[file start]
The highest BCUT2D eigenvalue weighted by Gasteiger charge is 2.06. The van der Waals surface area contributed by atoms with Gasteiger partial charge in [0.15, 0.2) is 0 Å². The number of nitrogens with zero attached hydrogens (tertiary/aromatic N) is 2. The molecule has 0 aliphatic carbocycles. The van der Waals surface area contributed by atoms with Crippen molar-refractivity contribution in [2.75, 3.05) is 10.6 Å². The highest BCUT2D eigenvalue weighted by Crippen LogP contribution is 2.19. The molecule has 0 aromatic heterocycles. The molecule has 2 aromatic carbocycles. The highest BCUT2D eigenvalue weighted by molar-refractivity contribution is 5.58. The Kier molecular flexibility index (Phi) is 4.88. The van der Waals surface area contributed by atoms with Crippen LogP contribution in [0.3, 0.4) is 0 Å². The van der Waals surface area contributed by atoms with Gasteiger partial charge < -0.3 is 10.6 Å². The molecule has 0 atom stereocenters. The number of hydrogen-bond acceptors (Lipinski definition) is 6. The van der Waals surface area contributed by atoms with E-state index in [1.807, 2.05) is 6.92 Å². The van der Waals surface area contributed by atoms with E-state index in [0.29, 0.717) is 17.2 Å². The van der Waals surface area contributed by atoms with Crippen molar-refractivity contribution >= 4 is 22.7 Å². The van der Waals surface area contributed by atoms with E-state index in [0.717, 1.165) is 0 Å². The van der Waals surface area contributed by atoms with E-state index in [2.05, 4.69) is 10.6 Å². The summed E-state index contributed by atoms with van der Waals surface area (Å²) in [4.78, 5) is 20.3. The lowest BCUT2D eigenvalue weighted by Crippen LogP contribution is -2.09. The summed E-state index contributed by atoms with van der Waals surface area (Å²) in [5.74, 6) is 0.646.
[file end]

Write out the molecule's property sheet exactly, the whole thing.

The highest BCUT2D eigenvalue weighted by Gasteiger charge is 2.06. The van der Waals surface area contributed by atoms with Gasteiger partial charge in [0.15, 0.2) is 0 Å². The number of nitrogens with zero attached hydrogens (tertiary/aromatic N) is 2. The molecule has 0 aliphatic carbocycles. The van der Waals surface area contributed by atoms with Crippen molar-refractivity contribution in [2.75, 3.05) is 10.6 Å². The highest BCUT2D eigenvalue weighted by Crippen LogP contribution is 2.19. The molecule has 0 aromatic heterocycles. The molecule has 2 aromatic carbocycles. The highest BCUT2D eigenvalue weighted by molar-refractivity contribution is 5.58. The Kier molecular flexibility index (Phi) is 4.88. The van der Waals surface area contributed by atoms with Crippen LogP contribution in [0.3, 0.4) is 0 Å². The van der Waals surface area contributed by atoms with Gasteiger partial charge < -0.3 is 10.6 Å². The molecule has 0 atom stereocenters. The number of hydrogen-bond acceptors (Lipinski definition) is 6. The van der Waals surface area contributed by atoms with E-state index in [1.807, 2.05) is 6.92 Å². The van der Waals surface area contributed by atoms with E-state index in [0.29, 0.717) is 17.2 Å². The van der Waals surface area contributed by atoms with Crippen molar-refractivity contribution >= 4 is 22.7 Å². The van der Waals surface area contributed by atoms with E-state index in [0.717, 1.165) is 0 Å². The van der Waals surface area contributed by atoms with E-state index in [2.05, 4.69) is 10.6 Å². The summed E-state index contributed by atoms with van der Waals surface area (Å²) in [4.78, 5) is 20.3. The lowest BCUT2D eigenvalue weighted by Crippen LogP contribution is -2.09. The summed E-state index contributed by atoms with van der Waals surface area (Å²) in [5.74, 6) is 0.646.